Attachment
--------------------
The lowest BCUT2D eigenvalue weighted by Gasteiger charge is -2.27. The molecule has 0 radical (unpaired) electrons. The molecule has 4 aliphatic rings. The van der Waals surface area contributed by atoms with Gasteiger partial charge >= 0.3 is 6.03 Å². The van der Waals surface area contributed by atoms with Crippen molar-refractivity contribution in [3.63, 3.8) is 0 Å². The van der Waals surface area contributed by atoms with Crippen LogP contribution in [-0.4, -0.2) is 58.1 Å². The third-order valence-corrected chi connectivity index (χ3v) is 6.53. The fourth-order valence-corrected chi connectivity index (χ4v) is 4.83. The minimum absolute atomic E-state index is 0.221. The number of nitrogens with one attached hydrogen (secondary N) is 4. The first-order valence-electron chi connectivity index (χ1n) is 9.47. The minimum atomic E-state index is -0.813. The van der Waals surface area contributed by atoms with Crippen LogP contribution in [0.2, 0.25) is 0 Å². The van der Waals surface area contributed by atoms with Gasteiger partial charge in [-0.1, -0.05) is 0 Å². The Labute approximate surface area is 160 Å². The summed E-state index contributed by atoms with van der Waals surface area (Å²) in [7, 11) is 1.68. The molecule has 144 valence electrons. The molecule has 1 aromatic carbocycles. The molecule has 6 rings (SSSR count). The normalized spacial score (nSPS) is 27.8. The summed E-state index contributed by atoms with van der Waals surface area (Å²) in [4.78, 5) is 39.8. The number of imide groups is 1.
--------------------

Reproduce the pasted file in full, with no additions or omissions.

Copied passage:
The lowest BCUT2D eigenvalue weighted by Gasteiger charge is -2.27. The molecule has 0 radical (unpaired) electrons. The molecule has 4 aliphatic rings. The van der Waals surface area contributed by atoms with Gasteiger partial charge >= 0.3 is 6.03 Å². The van der Waals surface area contributed by atoms with Crippen molar-refractivity contribution in [3.63, 3.8) is 0 Å². The van der Waals surface area contributed by atoms with Crippen LogP contribution in [-0.4, -0.2) is 58.1 Å². The third-order valence-corrected chi connectivity index (χ3v) is 6.53. The fourth-order valence-corrected chi connectivity index (χ4v) is 4.83. The minimum absolute atomic E-state index is 0.221. The number of nitrogens with one attached hydrogen (secondary N) is 4. The first-order valence-electron chi connectivity index (χ1n) is 9.47. The minimum atomic E-state index is -0.813. The van der Waals surface area contributed by atoms with Crippen LogP contribution in [0.2, 0.25) is 0 Å². The van der Waals surface area contributed by atoms with Gasteiger partial charge in [-0.1, -0.05) is 0 Å². The Labute approximate surface area is 160 Å². The summed E-state index contributed by atoms with van der Waals surface area (Å²) in [7, 11) is 1.68. The molecule has 144 valence electrons. The molecule has 1 aromatic carbocycles. The molecule has 6 rings (SSSR count). The normalized spacial score (nSPS) is 27.8. The summed E-state index contributed by atoms with van der Waals surface area (Å²) in [4.78, 5) is 39.8. The number of imide groups is 1.